There is always increased effort on "game point" or "point game" (depending on your city of origin), but usually the execution isn't there from the local pick up squad.

Ditto for the NBA's Denver Nuggets last night.

In Detroit's halfcourt sets, the Nuggets got picked, rubbed off and lost on possession after possession.

Whether is was Wallace or McDyess catching at the elbow and reading cutters and screeners, or on screen/rolls for Chauncey Billups, Detroit got whatever they wanted. Only a poor shooting night kept them from winning by double digits.

In defending screens on and off the ball, sometimes Denver switched, sometimes they sort of switched, sometimes they thought they were switching but both defenders went with the same guy, and sometimes they just didn't do anything.

Switching defensively takes the least effort, and Denver does that a lot on screening situations. Guess what most guys do at the park in those same situations?

But, it creates horrible mismatches in the NBA good offensive teams just destroy.

On double-teams and rotations, Denver usually had three or four guys who did, and one or two guys who didn't – leading to easy jump shots and lay-ups for Detroit all night.

This was especially true at the end of the game when team defense wins and loses games.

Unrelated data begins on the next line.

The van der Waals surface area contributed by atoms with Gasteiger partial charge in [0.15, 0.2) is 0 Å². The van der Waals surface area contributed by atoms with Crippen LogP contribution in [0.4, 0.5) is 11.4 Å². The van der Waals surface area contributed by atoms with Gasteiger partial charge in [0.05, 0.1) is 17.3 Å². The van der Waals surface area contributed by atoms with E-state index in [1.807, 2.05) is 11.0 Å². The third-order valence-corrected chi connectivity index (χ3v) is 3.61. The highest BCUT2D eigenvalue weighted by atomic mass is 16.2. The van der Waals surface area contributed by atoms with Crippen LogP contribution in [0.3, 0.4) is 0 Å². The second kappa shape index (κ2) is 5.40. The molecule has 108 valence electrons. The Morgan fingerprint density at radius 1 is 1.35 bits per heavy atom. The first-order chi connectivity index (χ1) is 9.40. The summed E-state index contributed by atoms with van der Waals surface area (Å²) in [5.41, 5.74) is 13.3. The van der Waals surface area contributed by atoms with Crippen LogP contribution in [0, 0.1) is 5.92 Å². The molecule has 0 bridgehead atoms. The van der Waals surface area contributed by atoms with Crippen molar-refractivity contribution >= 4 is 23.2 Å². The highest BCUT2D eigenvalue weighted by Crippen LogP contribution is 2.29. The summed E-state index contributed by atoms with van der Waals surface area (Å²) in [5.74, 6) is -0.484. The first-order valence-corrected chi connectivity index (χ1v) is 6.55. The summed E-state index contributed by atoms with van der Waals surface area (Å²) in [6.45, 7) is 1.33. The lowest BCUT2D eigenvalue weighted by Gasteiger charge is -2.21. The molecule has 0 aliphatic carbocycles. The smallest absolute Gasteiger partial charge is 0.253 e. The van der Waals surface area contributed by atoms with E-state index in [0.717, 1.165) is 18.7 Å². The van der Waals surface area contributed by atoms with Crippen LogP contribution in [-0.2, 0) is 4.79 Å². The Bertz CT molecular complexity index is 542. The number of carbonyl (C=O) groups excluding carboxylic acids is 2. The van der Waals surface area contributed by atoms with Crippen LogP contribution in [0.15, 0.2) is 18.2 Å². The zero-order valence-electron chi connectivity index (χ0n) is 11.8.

With under three minutes to play and the Pistons up 88-85, Chauncey Billups and Antonio McDyess worked a ballscreen on the left side. J.R. Smith and Marcus Camby failed to communicate, both stayed in no man's land – not really guarding either guy - and Billups rifled a pass to McDyess for the baseline jumper to put the Pistons up five.

On the next possession, Billups came off a high ballscreen, the Nuggets let him turn the corner and Camby switched onto him. Billups ate him up with a snap-back three putting Detroit up seven.

Switch your center onto an All-Star point guard and that's usually what you get. Good defensive teams hedge, force and recover. Bad defensive teams switch and hope.

Denver has as much talent as anyone in the NBA. They could be one of the top teams in the league at both ends of the floor. They could beat any team in the league in a seven-game series.

They would never lose at the park.

That kind of talent will get them lots of wins in the regular season, but as long as they play more like a pickup team and less like a playoff team, they will be much more feared at playgrounds across America than in arenas around the NBA.